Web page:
Estimates of the benefits of detecting and treating osteoporosis are based largely on studies of bisphosphonates. Some women, however, may prefer other treatment options (for example, hormone replacement therapy, selective estrogen receptor modulators, or calcitonin) based on personal preferences or risk factors. Clinicians should review with patients the relative benefits and harms of available treatment options, and uncertainties about their efficacy and safety, to facilitate an informed choice. No studies have evaluated the optimal intervals for repeated screening. Because of limitations in the precision of testing, a minimum of 2 years may be needed to reliably measure a change in bone mineral density; however, longer intervals may be adequate for repeated screening to identify new cases of osteoporosis. Yield of repeated screening will be higher in older women, those with lower bone mineral density at baseline, and those with other risk factors for fracture.

There are no data to determine the appropriate age to stop screening and few data on osteoporosis treatment in women older than 85 years of age. Patients who receive a diagnosis of osteoporosis fall outside the context of screening but may require additional testing for diagnostic purposes or to monitor response to treatment.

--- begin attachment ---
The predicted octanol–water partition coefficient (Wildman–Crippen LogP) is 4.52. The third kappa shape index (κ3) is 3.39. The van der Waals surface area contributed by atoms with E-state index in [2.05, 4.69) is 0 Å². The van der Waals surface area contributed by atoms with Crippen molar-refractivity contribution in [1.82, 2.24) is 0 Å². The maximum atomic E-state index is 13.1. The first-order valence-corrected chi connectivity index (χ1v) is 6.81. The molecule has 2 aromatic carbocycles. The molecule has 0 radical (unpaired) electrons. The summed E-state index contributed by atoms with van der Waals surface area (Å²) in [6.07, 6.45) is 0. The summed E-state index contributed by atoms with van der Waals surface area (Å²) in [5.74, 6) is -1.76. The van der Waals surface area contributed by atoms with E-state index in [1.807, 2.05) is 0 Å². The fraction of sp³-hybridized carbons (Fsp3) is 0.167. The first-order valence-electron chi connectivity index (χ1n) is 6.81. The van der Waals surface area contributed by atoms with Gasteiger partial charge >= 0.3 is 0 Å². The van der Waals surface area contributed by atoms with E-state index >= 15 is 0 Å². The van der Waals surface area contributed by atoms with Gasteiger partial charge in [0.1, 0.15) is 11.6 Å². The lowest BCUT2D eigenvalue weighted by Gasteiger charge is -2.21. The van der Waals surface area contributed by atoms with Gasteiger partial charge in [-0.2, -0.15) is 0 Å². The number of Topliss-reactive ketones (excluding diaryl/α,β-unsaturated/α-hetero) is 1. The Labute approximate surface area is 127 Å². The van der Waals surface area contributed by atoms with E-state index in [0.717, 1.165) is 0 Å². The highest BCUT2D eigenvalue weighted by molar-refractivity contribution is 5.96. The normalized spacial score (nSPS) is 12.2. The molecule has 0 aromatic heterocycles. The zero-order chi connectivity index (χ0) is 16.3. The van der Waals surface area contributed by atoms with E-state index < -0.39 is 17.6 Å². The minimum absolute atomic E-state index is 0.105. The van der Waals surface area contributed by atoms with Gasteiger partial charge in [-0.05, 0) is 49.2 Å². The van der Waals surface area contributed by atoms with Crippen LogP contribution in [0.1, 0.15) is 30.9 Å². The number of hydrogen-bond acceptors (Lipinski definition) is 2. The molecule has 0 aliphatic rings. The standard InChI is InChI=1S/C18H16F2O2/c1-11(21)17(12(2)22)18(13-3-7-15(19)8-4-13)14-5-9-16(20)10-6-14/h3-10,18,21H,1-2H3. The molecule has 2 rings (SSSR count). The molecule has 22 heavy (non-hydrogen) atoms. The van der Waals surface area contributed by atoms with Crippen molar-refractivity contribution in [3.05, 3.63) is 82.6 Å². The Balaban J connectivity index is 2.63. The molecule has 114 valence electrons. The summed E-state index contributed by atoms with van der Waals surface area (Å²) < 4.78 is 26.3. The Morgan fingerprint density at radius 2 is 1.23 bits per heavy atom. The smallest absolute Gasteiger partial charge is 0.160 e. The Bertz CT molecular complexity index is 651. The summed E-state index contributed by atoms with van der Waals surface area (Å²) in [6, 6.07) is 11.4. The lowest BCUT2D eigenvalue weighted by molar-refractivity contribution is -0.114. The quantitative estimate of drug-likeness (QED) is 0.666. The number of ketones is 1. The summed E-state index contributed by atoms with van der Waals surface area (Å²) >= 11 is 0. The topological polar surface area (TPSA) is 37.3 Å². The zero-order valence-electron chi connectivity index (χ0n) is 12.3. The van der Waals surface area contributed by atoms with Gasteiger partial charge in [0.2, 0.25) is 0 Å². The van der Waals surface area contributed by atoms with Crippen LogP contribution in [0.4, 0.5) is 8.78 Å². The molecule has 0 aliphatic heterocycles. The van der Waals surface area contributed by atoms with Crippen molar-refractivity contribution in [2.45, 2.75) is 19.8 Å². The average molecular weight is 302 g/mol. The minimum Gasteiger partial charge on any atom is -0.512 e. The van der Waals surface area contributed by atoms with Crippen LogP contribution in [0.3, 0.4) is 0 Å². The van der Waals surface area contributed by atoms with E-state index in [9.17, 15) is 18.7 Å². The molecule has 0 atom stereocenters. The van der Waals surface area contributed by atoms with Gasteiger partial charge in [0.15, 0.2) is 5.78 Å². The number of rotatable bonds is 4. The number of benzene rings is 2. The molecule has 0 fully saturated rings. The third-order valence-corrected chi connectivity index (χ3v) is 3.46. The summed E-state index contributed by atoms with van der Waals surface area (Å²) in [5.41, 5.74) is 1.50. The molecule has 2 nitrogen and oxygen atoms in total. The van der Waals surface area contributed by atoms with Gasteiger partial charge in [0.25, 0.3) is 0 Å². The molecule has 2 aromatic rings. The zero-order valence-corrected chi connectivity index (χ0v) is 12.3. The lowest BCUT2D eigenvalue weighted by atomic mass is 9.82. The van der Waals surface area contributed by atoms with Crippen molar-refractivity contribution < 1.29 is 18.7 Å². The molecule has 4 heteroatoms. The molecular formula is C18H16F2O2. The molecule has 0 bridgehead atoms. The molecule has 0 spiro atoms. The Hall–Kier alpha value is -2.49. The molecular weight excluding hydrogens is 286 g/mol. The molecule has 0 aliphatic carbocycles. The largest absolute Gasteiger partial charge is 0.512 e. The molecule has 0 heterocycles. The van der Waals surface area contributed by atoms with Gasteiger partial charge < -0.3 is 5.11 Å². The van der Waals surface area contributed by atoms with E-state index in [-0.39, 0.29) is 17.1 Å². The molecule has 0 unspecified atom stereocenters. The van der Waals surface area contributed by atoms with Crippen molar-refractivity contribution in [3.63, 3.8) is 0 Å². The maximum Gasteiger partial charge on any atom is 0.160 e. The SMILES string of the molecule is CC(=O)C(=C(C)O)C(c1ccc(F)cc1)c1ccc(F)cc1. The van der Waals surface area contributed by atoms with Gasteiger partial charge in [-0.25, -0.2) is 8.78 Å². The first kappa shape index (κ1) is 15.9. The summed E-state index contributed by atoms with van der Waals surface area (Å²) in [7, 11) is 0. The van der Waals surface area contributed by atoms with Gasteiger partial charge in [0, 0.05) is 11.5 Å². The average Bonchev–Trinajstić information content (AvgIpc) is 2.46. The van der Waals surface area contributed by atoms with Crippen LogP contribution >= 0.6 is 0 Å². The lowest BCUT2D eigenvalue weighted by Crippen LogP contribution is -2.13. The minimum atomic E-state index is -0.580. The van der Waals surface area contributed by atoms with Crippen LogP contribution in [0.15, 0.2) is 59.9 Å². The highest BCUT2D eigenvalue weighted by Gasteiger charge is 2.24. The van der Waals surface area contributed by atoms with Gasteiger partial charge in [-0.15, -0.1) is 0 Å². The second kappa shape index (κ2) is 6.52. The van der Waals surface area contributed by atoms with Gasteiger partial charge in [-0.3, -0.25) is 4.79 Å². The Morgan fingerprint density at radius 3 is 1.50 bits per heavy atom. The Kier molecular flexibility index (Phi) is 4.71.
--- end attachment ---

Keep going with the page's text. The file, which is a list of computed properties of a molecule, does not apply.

The brief review of the evidence and other sections that are normally included in USPSTF recommendations are available in the complete recommendation and rationale statement on the USPSTF Web site (http://www.preventiveservices.ahrq.gov).

In 1998, the National Osteoporosis Foundation, in collaboration with other professional organizations, issued screening guidelines recommending bone density testing for all women 65 years of age or older, as well as younger postmenopausal women who have had a fracture or who have one or more risk factors for osteoporosis (3). Collaborating groups included the American Academy of Orthopaedic Surgeons, the American College of Obstetricians and Gynecologists, the American Geriatrics Society, the American College of Radiology, the American College of Rheumatology, the American Academy of Physical Medicine and Rehabilitation, the American Association of Clinical Endocrinologists, the Endocrine Society, and the American Society for Bone and Mineral Research. The American Association of Clinical Endocrinologists released revised guidelines in 2001 (4). A 2000 Consensus Development Conference sponsored by the U.S. National Institutes of Health concluded that the value of universal osteoporosis screening was not yet established (5). The conference panel recommended an individualized approach to screening, noting that bone density measurement is appropriate when it will aid the patient's decision to institute treatment. The Canadian Task Force on Preventive Health Care is currently revising its recommendations on screening for osteoporosis.